Notice!! This is data about which features this issue contains. Delete this description to rebuild the list.[“2017-issue-3-junejuly”,”allposts”,”featured”,”voice”,”hiking-highlands”,”political-landscape”,”green-house”,”across-appalachia”,”the-energy-report”,”inside-av”]
Independent farmers and entrepreneurial groups are looking to abandoned mine land sites and seeing potential for agricultural projects, both large and small.
Scattered throughout the lush Appalachian Mountains are beautiful pools of water that perfect for fishing or swimming or both! Read our latest “Hidden Treasures” feature to learn about a few of them.
A Kentucky coal company is partnering with an international renewables company to construct a solar farm on a coal mine site near Pikeville, Ky.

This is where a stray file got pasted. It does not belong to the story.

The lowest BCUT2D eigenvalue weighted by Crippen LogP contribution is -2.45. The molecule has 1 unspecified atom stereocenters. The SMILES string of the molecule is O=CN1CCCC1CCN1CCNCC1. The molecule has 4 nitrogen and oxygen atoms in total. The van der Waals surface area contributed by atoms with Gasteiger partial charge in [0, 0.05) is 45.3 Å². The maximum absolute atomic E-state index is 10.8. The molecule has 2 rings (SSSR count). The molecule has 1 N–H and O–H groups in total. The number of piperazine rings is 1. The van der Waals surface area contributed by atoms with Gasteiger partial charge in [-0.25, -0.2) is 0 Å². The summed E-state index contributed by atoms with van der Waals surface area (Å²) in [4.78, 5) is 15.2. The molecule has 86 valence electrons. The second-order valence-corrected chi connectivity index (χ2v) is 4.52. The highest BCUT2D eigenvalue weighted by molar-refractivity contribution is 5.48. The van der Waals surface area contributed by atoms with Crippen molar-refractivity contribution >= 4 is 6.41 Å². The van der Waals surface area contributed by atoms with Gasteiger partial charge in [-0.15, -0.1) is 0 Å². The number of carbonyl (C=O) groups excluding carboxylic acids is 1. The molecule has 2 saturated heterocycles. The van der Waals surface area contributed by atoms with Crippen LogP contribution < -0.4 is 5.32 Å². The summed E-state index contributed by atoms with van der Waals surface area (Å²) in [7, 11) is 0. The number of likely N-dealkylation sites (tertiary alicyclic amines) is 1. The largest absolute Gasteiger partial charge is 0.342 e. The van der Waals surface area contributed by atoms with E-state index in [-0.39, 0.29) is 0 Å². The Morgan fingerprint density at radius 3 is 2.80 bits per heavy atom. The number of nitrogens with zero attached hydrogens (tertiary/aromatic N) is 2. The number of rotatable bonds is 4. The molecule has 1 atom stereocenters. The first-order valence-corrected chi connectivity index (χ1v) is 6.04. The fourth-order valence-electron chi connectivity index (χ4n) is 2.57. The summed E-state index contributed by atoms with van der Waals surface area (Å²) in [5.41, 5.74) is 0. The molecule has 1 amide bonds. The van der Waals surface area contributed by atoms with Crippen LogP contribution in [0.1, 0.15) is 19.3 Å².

Renowned musician Larry Keel has found a way to combine his love of bluegrass music and freshwater bass and trout fishing.
If passed, the RECLAIM Act could provide much needed funding to clean up abandoned mine lands and prepare these sites for economically beneficial uses.
Restoring streams damaged by coal mining is hard work, but in West Virginia, the nonprofit Canaan Valley Institute is making progress rebuilding watersheds.
Carbon offset programs provide a way for those concerned about their environmental impact to support projects that capture carbon in the atmosphere. These projects can also provide benefits to local communities.
A new nonprofit organization, born out of the bankruptcies of Alpha Natural Resources and Patriot Coal, is hoping to bring native forests back to these lands, and restore streams that can support native aquatic life and insects.
Wildlife officials in Virginia approved a controversial plan to reduce the population of black bears in the state.
In late April, citizens of Pikeville, Ky., and beyond took to the streets in opposition to the white supremacist hate groups that had converged in Eastern Kentucky for the “Take a Stand for White Working Families” rally.